• Energy supply by e.g. energy harvesting

Fields of application edit

Having a dedicated processor in each unit, smart cameras are especially suited for applications where several cameras must operate independently and often asynchronously, or when distributed vision is required (multiple inspection or surveillance points along a production line or within an assembly machine). In general smart cameras can be used for the same kind of applications where more complex vision systems are used, and can additionally be applied in some applications where volume, pricing or reliability constraints forbid use of bulkier devices and PC's.

Typical fields of application are:

Developers can purchase smart cameras and develop their own programs for special, custom made applications, or they can purchase ready made application software from the camera manufacturer or from third party sources. Custom programs can be developed by programming in various languages (typically C or C++) or by using more intuitive, albeit somewhat less flexible, visual development tools where existing functionalities (often called tool or blocks) can be connected in a list (a sequence or a bi-dimensional flowchart) that describes the desired flow of operations without any need to write program code. The main advantage of the visual approach versus programming is the shorter and somewhat easier development process, available also to non-programmers. Other development tools are available with relatively few but comparatively high level functionalities, which can be configured and deployed with very limited effort.

See also edit

References edit

  1. ^ Ahmed Nabil Belbachir, ed. (2009). Smart Cameras. Springer. ISBN 978-1-4419-0952-7.
  2. ^ Alexander Hornberg (2006). Handbook of Machine Vision. Wiley-VCH. ISBN 3-527-40584-4.
  3. ^ Rinner, Bernhard; Wolf, Wayne (2018-10-17). "An Introduction to Distributed Smart Cameras". Proceedings of the IEEE. 96 (10): 1565–1575. doi:10.1109/JPROC.2008.928742. S2CID 22637359. Retrieved 2021-09-13.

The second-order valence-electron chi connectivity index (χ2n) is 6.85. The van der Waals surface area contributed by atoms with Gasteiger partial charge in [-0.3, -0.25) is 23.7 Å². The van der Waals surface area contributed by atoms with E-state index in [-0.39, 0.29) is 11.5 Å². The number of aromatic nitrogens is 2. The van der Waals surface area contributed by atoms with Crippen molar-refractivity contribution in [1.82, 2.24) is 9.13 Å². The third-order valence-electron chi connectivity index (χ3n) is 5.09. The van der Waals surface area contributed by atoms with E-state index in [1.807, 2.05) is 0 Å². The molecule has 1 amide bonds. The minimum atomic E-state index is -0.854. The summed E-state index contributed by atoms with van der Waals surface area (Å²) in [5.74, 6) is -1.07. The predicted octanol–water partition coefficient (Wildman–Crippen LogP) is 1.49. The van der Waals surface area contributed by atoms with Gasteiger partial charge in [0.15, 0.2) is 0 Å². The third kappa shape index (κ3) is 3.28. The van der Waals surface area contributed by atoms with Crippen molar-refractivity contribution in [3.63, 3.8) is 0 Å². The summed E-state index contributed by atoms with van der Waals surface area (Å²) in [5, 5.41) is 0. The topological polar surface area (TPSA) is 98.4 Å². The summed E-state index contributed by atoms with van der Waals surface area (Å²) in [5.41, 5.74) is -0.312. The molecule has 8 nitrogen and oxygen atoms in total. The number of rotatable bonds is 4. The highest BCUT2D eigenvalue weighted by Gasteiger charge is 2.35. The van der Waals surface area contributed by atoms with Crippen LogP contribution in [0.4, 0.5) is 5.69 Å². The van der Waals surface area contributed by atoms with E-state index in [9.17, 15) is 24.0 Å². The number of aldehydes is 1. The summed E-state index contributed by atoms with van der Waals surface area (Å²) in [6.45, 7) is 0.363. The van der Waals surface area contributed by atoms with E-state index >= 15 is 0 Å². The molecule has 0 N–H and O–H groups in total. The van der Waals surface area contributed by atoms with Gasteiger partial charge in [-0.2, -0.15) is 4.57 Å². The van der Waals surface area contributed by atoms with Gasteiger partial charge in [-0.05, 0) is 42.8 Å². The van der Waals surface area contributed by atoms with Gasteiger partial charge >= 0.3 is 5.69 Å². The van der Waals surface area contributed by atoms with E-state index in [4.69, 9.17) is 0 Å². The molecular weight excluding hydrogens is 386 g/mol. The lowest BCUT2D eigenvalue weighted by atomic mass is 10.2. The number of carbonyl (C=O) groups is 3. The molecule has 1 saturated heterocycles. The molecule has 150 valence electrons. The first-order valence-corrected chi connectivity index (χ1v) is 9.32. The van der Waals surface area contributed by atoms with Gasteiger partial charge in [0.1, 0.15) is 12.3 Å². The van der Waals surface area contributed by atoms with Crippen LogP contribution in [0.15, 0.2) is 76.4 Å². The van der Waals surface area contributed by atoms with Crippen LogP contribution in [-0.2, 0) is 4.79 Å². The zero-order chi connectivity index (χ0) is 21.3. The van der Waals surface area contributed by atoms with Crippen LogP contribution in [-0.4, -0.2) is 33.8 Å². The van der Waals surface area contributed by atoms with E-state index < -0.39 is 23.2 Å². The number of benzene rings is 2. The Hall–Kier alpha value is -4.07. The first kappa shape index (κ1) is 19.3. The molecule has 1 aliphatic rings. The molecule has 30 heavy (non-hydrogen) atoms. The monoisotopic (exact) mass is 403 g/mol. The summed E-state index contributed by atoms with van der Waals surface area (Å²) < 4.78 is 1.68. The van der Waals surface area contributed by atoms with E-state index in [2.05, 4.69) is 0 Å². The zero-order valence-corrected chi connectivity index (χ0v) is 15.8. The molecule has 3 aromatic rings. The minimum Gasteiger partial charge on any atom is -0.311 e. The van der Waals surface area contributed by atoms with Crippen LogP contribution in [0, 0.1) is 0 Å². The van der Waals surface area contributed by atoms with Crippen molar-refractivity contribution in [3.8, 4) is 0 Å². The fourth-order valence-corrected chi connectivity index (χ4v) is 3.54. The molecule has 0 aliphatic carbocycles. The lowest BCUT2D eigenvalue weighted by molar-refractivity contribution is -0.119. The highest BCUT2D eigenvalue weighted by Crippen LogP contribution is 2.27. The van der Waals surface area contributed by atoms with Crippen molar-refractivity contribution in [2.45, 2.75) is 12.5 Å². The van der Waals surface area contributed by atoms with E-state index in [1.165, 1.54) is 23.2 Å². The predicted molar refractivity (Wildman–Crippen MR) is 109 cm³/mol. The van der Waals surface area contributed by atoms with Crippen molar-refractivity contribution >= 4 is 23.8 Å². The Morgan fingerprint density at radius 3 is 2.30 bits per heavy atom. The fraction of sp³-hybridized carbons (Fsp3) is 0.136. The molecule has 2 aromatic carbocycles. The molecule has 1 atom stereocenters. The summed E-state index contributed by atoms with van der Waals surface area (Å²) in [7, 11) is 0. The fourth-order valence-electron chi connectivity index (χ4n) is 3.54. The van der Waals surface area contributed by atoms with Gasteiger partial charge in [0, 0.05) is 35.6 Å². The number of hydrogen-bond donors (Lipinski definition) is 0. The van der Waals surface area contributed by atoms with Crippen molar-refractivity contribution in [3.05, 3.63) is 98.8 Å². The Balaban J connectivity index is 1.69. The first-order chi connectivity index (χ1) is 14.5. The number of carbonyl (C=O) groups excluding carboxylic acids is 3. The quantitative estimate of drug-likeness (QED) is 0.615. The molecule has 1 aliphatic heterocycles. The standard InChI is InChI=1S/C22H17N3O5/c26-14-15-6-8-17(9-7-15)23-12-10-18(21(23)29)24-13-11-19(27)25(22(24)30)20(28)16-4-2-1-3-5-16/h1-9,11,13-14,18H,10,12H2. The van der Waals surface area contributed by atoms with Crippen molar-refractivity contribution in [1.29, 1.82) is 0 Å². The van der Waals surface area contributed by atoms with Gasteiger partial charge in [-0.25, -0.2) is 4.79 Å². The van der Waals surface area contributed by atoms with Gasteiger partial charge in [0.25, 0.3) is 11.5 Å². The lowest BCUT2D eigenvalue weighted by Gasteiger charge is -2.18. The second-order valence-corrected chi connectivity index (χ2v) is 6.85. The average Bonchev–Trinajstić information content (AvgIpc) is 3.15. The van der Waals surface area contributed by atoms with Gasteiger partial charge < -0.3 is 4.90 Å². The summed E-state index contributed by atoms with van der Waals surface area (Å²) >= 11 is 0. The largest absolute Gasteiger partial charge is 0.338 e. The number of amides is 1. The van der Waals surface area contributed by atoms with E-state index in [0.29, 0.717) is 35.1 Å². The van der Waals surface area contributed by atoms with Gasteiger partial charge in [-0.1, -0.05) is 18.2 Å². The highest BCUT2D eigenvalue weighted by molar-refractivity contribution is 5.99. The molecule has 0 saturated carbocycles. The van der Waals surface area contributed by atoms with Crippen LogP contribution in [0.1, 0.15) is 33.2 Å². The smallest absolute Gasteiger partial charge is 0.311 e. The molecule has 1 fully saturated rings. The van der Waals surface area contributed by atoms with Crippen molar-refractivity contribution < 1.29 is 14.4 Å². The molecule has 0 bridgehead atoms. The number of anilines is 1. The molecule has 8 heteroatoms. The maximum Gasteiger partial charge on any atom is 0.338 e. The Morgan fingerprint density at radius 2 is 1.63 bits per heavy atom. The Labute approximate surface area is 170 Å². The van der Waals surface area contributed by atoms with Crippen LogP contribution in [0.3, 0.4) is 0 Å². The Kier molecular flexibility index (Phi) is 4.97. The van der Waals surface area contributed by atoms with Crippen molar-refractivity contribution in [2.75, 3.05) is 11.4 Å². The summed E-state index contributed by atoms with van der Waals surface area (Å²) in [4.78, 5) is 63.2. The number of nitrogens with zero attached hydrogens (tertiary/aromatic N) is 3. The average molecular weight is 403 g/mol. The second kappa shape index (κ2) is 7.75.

4. ^ Birem, Merwan; Berry, François (2014). "DreamCam: A modular FPGA-based smart camera architecture". Journal of Systems Architecture. 60 (6): 519–527. doi:10.1016/j.sysarc.2014.01.006. ISSN 1383-7621. S2CID 2095590. Retrieved 15 May 2021.
  5. ^ SCHNEIDERMAN, R; R, SCHNEIDERMAN (1975). "SMART CAMERAS CLICKING WITH ELECTRONIC FUNCTIONS". Electronics. 48 (17): 74–81. Retrieved 27 June 2021.
  6. ^ Belbachir, Ahmed Nabil, ed. (2010). Smart Cameras. doi:10.1007/978-1-4419-0953-4. ISBN 978-1-4419-0954-1. Retrieved 27 June 2021.
  8. ^ Reif, P. G.; Jacobson, A. D.; Bleha, W. P.; Grinberg, J. (12 January 1977). Casasent, David P; Sawchuk, Alexander A (eds.). "HYBRID LIQUID CRYSTAL LIGHT VALVE -IMAGE TUBE DEVICES FOR OPTICAL DATA PROCESSING". Optical Information Processing: Real Time Devices & Novel Techniques. 0083. International Society for Optics and Photonics: 34–43. doi:10.1117/12.954897. S2CID 110882955. Retrieved 15 May 2021.
  9. ^ "POST LANDSAT D ADVANCED CONCEPT EVALUATION" (PDF). core.ac.uk/. NASA. 1977. Retrieved 15 May 2021.
  10. ^ Goda, Keisuke; Jalali, Bahram; Lei, Cheng; Situ, Guohai; Westbrook, Paul (2020-07-01). "AI boosts photonics and vice versa". APL Photonics. 5 (7): 070401. Bibcode:2020APLP....5g0401G. doi:10.1063/5.0017902. S2CID 225783016.
  11. ^ Lorbeer/pi, Klaus (14 May 2020). "Sony launcht weltweit erste Intelligent-Vision-Sensoren mit KI-Verarbeitung". computerwelt.at (in German). Archived from the original on 15 May 2021. Retrieved 15 May 2021.